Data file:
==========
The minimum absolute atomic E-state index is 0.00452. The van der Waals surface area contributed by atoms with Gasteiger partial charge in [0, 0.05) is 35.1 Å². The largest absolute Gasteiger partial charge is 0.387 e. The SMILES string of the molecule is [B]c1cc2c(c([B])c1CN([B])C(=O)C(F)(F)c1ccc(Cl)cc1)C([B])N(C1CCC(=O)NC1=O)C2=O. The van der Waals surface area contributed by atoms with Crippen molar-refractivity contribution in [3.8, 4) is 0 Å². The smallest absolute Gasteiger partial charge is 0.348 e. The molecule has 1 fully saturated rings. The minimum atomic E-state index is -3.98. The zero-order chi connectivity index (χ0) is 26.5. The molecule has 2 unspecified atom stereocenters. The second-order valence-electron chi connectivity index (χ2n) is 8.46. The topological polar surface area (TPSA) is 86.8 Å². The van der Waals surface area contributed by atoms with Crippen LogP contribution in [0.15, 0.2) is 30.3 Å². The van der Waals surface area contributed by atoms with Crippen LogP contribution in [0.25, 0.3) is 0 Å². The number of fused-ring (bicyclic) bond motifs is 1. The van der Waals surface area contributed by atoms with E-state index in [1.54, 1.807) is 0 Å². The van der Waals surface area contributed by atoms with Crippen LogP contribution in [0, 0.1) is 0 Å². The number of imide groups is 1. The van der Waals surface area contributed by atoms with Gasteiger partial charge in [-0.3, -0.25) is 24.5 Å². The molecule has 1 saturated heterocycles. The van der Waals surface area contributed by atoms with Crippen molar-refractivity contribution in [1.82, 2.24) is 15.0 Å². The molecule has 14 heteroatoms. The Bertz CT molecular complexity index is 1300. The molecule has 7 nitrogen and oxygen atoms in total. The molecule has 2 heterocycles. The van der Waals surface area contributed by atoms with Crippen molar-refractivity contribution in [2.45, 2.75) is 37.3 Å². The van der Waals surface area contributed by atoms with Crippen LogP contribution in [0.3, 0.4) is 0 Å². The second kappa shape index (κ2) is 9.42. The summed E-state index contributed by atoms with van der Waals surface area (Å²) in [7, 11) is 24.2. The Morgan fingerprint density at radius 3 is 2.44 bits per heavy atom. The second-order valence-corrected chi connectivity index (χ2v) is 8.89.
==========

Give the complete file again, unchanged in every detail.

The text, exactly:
The minimum absolute atomic E-state index is 0.00452. The van der Waals surface area contributed by atoms with Gasteiger partial charge in [0, 0.05) is 35.1 Å². The largest absolute Gasteiger partial charge is 0.387 e. The SMILES string of the molecule is [B]c1cc2c(c([B])c1CN([B])C(=O)C(F)(F)c1ccc(Cl)cc1)C([B])N(C1CCC(=O)NC1=O)C2=O. The van der Waals surface area contributed by atoms with Crippen molar-refractivity contribution in [3.8, 4) is 0 Å². The smallest absolute Gasteiger partial charge is 0.348 e. The molecule has 1 fully saturated rings. The minimum atomic E-state index is -3.98. The zero-order chi connectivity index (χ0) is 26.5. The molecule has 2 unspecified atom stereocenters. The second-order valence-electron chi connectivity index (χ2n) is 8.46. The topological polar surface area (TPSA) is 86.8 Å². The van der Waals surface area contributed by atoms with Crippen LogP contribution in [0.15, 0.2) is 30.3 Å². The van der Waals surface area contributed by atoms with Crippen LogP contribution in [0.25, 0.3) is 0 Å². The number of fused-ring (bicyclic) bond motifs is 1. The van der Waals surface area contributed by atoms with E-state index in [1.54, 1.807) is 0 Å². The van der Waals surface area contributed by atoms with Crippen LogP contribution in [0, 0.1) is 0 Å². The number of imide groups is 1. The van der Waals surface area contributed by atoms with Gasteiger partial charge in [-0.3, -0.25) is 24.5 Å². The molecule has 1 saturated heterocycles. The van der Waals surface area contributed by atoms with Crippen molar-refractivity contribution in [1.82, 2.24) is 15.0 Å². The molecule has 14 heteroatoms. The Bertz CT molecular complexity index is 1300. The molecule has 7 nitrogen and oxygen atoms in total. The molecule has 2 heterocycles. The van der Waals surface area contributed by atoms with Crippen molar-refractivity contribution in [2.45, 2.75) is 37.3 Å². The van der Waals surface area contributed by atoms with Crippen LogP contribution in [0.3, 0.4) is 0 Å². The second kappa shape index (κ2) is 9.42. The summed E-state index contributed by atoms with van der Waals surface area (Å²) in [7, 11) is 24.2. The Morgan fingerprint density at radius 3 is 2.44 bits per heavy atom. The second-order valence-corrected chi connectivity index (χ2v) is 8.89.